This atlas is a handsome example of the work of the Portuguese cartographer Diogo Homem (d. after 1576), a member of one of the most important families of cartographers of the sixteenth century. Neither signed nor dated, the atlas has been attributed to Homem on the strength of its high artistic quality and stylistic affinity with the cartographer's signed works. It is thought to date from around 1561, probably just as Homem was settling in Venice after having worked in his native Portugal and in England. The atlas's large sheets (46 × 58 cm) feature seven brilliantly colored maps of areas in and around the Mediterranean basin and a circular calendrical diagram.
The atlas's maps detail the coastlines of the Mediterranean Sea, the Atlantic coast of Europe including the British Isles, and the Black Sea. Its landmasses are decorated with the coats of arms of ruling dynasties and painted banderoles and banners, as well as bird's-eye-view depictions of mountains and cities. The brilliant palette includes immaculately preserved gold and silver. Every compass rose glows with gold leaf and has north indicated by a red or red-and-blue fleur-de-lis.
A Luxury View of the Mediterranean
The most remarkable feature of this atlas is its artistry. The coat of arms of Castile and Aragon dominates the Iberia in the map centered on the peninsula (sheet 2). Similarly, the shields of England, Scotland, and Ireland dominate the map of northern Europe (sheet 1). Mountains are naturalistically rendered in varied shades of green and brown. As is common in the tradition of portolan charts, islands are colored: here most usually red, blue, or gold.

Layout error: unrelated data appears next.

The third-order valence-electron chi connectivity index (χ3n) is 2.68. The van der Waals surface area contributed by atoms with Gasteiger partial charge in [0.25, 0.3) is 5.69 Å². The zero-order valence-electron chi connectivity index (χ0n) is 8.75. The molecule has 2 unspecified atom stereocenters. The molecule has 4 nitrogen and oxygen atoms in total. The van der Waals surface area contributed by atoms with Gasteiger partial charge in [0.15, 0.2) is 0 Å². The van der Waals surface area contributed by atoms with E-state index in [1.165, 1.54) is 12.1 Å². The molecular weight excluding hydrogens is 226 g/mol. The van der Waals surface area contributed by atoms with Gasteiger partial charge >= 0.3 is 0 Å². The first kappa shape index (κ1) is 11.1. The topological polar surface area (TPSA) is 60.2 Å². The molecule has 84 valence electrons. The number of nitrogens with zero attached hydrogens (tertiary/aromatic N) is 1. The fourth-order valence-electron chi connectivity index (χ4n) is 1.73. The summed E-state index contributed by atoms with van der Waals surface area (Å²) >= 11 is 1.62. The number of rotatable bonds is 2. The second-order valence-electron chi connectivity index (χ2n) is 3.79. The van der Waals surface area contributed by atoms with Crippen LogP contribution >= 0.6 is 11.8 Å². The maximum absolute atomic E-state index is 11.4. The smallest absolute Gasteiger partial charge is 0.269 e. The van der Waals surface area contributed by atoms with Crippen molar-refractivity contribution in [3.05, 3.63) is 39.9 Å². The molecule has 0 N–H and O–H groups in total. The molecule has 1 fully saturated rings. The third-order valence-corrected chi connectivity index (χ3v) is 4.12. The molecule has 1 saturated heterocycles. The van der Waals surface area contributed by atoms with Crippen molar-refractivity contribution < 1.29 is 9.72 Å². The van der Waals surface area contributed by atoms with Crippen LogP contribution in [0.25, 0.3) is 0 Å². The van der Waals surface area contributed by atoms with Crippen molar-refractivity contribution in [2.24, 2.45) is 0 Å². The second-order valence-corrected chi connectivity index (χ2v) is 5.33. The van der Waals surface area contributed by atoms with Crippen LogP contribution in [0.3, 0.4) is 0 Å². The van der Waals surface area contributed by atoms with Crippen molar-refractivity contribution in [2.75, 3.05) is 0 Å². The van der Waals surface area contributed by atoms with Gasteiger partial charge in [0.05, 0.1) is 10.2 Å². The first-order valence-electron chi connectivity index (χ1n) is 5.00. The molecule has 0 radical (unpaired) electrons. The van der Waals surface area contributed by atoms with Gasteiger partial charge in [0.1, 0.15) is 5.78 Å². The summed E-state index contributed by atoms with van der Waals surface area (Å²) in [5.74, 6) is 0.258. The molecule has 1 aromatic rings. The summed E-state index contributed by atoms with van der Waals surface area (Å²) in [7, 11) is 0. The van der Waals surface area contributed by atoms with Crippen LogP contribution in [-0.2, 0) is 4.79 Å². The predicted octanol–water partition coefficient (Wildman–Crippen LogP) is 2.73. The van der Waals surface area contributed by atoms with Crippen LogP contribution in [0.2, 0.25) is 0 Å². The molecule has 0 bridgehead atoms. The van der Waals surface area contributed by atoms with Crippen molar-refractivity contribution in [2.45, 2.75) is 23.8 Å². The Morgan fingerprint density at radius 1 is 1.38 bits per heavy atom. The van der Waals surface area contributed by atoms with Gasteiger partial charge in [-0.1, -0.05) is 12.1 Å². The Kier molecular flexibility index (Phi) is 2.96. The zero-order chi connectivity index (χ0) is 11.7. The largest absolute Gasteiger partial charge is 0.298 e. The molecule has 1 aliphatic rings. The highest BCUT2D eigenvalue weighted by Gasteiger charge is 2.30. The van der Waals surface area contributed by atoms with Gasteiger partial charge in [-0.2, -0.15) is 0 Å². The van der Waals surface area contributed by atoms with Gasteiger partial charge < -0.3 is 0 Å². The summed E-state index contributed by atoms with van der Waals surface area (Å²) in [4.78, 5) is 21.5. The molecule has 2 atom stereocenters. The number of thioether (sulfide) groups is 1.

A Glimpse of Its Maker's Portuguese Origin
The charts follow the tradition of southern European nautical charts, with a very accurate representation of the coasts and abundant coastal place names. The names are written perpendicular to the coastline, always starting at the coast and extending inland, with the most important written in red. The coastal place names, as well as most of the labels of landmasses, are written in Gothic Textualis, with even larger names and cardinal direction names in display square capitals.
A Portuguese feature of the maps is the inclusion of a red cross marking east, the direction of Jerusalem, on the compass roses. Two cities singled out for cityscapes are Lisbon, probably Homem's first home, and Venice—with the campanile of San Marco clearly recognizable—his probable home at the time the atlas was created.
A Twentieth-Century Discovery
Diogo's atlas in Madrid was unknown to modern scholarship before it was acquired in 1970 by the Museo Naval in Madrid. Although not as extensive as Diogo's Queen Mary Atlas or his Universal Atlas, the atlas in the Museo Naval nevertheless caused an immediate sensation, and it stands as an outstanding accomplishment of mapmaking of the highest artistic quality.